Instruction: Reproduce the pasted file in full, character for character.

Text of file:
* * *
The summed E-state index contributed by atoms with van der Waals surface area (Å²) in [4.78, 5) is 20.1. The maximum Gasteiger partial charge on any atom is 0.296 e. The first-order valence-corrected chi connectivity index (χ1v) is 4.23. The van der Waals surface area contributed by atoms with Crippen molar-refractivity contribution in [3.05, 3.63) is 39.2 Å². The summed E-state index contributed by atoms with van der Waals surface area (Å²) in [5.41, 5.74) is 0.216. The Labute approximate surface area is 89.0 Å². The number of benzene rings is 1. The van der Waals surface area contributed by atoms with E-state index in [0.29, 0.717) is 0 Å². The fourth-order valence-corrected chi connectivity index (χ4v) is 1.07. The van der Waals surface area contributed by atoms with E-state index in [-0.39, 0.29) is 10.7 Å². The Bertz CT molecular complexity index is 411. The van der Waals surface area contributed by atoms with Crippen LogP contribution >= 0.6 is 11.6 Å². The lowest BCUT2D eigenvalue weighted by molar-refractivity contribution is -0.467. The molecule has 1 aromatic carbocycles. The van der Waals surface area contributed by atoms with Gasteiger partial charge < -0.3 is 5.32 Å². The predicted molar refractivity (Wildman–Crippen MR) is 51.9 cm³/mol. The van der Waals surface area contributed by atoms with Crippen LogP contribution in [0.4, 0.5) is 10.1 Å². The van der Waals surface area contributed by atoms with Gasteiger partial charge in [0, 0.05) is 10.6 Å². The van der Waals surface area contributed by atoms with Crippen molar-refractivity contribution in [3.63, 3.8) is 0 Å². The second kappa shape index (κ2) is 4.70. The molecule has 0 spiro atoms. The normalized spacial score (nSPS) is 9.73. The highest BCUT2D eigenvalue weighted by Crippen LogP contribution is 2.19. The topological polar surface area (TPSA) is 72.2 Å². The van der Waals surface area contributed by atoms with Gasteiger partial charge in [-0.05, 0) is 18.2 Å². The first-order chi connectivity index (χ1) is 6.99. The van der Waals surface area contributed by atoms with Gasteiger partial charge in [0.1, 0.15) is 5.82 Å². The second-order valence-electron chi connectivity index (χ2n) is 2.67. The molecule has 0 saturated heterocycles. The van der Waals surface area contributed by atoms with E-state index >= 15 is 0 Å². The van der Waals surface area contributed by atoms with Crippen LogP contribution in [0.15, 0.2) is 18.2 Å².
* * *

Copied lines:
The summed E-state index contributed by atoms with van der Waals surface area (Å²) in [4.78, 5) is 20.1. The maximum Gasteiger partial charge on any atom is 0.296 e. The first-order valence-corrected chi connectivity index (χ1v) is 4.23. The van der Waals surface area contributed by atoms with Crippen molar-refractivity contribution in [3.05, 3.63) is 39.2 Å². The summed E-state index contributed by atoms with van der Waals surface area (Å²) in [5.41, 5.74) is 0.216. The Labute approximate surface area is 89.0 Å². The number of benzene rings is 1. The van der Waals surface area contributed by atoms with E-state index in [0.29, 0.717) is 0 Å². The fourth-order valence-corrected chi connectivity index (χ4v) is 1.07. The van der Waals surface area contributed by atoms with E-state index in [-0.39, 0.29) is 10.7 Å². The Bertz CT molecular complexity index is 411. The van der Waals surface area contributed by atoms with Crippen LogP contribution >= 0.6 is 11.6 Å². The lowest BCUT2D eigenvalue weighted by molar-refractivity contribution is -0.467. The molecule has 1 aromatic carbocycles. The van der Waals surface area contributed by atoms with Gasteiger partial charge < -0.3 is 5.32 Å². The predicted molar refractivity (Wildman–Crippen MR) is 51.9 cm³/mol. The van der Waals surface area contributed by atoms with Crippen LogP contribution in [0.4, 0.5) is 10.1 Å². The van der Waals surface area contributed by atoms with Gasteiger partial charge in [0, 0.05) is 10.6 Å². The van der Waals surface area contributed by atoms with Crippen molar-refractivity contribution in [3.63, 3.8) is 0 Å². The second kappa shape index (κ2) is 4.70. The molecule has 0 spiro atoms. The normalized spacial score (nSPS) is 9.73. The highest BCUT2D eigenvalue weighted by Crippen LogP contribution is 2.19. The topological polar surface area (TPSA) is 72.2 Å². The van der Waals surface area contributed by atoms with Gasteiger partial charge in [-0.05, 0) is 18.2 Å². The first-order chi connectivity index (χ1) is 6.99. The van der Waals surface area contributed by atoms with Gasteiger partial charge in [0.1, 0.15) is 5.82 Å². The second-order valence-electron chi connectivity index (χ2n) is 2.67. The molecule has 0 saturated heterocycles. The van der Waals surface area contributed by atoms with E-state index >= 15 is 0 Å². The van der Waals surface area contributed by atoms with Crippen LogP contribution in [0.15, 0.2) is 18.2 Å².